Globe at a Glance – August 1-7
The U.S. House of Representatives approved an 11th-hour deal to raise the U.S. borrowing limit, averting a potentially catastrophic U.S. debt default. Just one day before the deadline, the 269-161 passage by the Republican-controlled House paved the way for a $2.1 trillion deficit-cutting plan, and gave the Federal Government an additional 2.4 trillion dollars worth of borrowing power.
Visitors to San Angelo State Park in West Texas witnessed a biblical phenomenon when the OC Fisher Reservoir Lake turned blood-red. A drought left the lake almost entirely dry, and the remaining water is stagnant, full of dead fish — and a deep, opaque red. The color has some Evangelical Christian locals suggesting that it is an early sign of the “End of Times,” but Texas Parks and Wildlife Inland Fisheries officials say the red coloration is the result of Chromatiaceae bacteria, which thrive in oxygen-deprived water.
On trial nearly six months after he was forced from power Former Egyptian leader, Hosni Mubarak, pleaded not guilty in a tremulous voice, saying that he did not order the killing of protesters during the recent uprising, which toppled his regime. His plea marks the start of an epic trial that could further rock Egypt’s turbulent transition to democracy. The opening of the ousted president’s trial transfixed Egyptians across the country as they watched the man, who had once terrirized them, on a hospital gurney inside a metal cage installed in a makeshift courtroom. It was also a moment that exposed the deep divisions among Egyptians on whether or not to try the autocrat of almost 30 years and publicly charge him for decades of crime and corruption against his people.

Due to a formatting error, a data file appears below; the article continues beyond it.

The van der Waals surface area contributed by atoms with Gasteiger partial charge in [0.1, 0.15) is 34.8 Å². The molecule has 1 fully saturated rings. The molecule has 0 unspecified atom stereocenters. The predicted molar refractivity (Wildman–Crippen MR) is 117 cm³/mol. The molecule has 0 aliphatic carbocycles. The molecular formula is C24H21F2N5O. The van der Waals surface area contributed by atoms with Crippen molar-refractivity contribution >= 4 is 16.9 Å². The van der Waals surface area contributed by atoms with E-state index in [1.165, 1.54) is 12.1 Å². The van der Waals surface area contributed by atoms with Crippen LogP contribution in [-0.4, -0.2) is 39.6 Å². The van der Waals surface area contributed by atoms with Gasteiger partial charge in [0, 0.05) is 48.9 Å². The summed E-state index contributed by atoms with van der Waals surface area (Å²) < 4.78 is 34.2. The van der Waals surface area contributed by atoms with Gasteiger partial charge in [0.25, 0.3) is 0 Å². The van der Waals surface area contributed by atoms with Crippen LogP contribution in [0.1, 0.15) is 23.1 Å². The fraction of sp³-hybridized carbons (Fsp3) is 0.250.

A Swedish man was arrested after trying to split atoms in his kitchen. Richard Handl said he was only doing it as a hobby. The self-described nuclear scientist had the radioactive elements radium, americium and uranium in his apartment in southern Sweden when police showed up and arrested him on charges of unauthorized possession of nuclear material. The 31-year-old said he had tried for months to set up a nuclear reactor at home and kept a blog about his experiments, describing how he created a small meltdown on his stove. Only later did he realize it might not be legal and sent a question to Sweden’s Radiation Authority, which answered by sending the police.
Stocks plunged sharply, with the Dow down more than 500 points, in its worst one-day drop since December 2008. All three major averages tumbled into negative territory for the year as investors were rattled over an intensifying global economic slowdown and ahead of the widely-followed monthly unemployment report. The Dow Jones Industrial Average plummeted 512.76 points, or 4.31 percent.
Levi Aron, the man who allegedly kidnapped and later killed 8-year-old Leiby Kletzky was deemed fit to stand trial after pleading not guilty during his arraignment. Appearing in shackles and an orange jumpsuit, Levi Aron said nothing during his court appearance in Brooklyn, where he was charged with kidnapping and murdering Leiby after the lost child asked for directions. Aron’s defense team is reportedly considering an insanity plea.
In an attempt to clean up its democratic credentials, in advance of parliamentary polls later this year, Egypt’s largest political group, the Muslim Brotherhood, held its first open internal election since the ouster of Former President Hosni Mubarak. After decades of operating underground due to an official ban, the Brotherhood’s public vote is also part of a concerted push by the Islamist group to dispel its reputation as a secretive and closed group. The Muslim Brotherhood appears poised to win big at the November polls, largely because of its well-organized political machine and social outreach programs.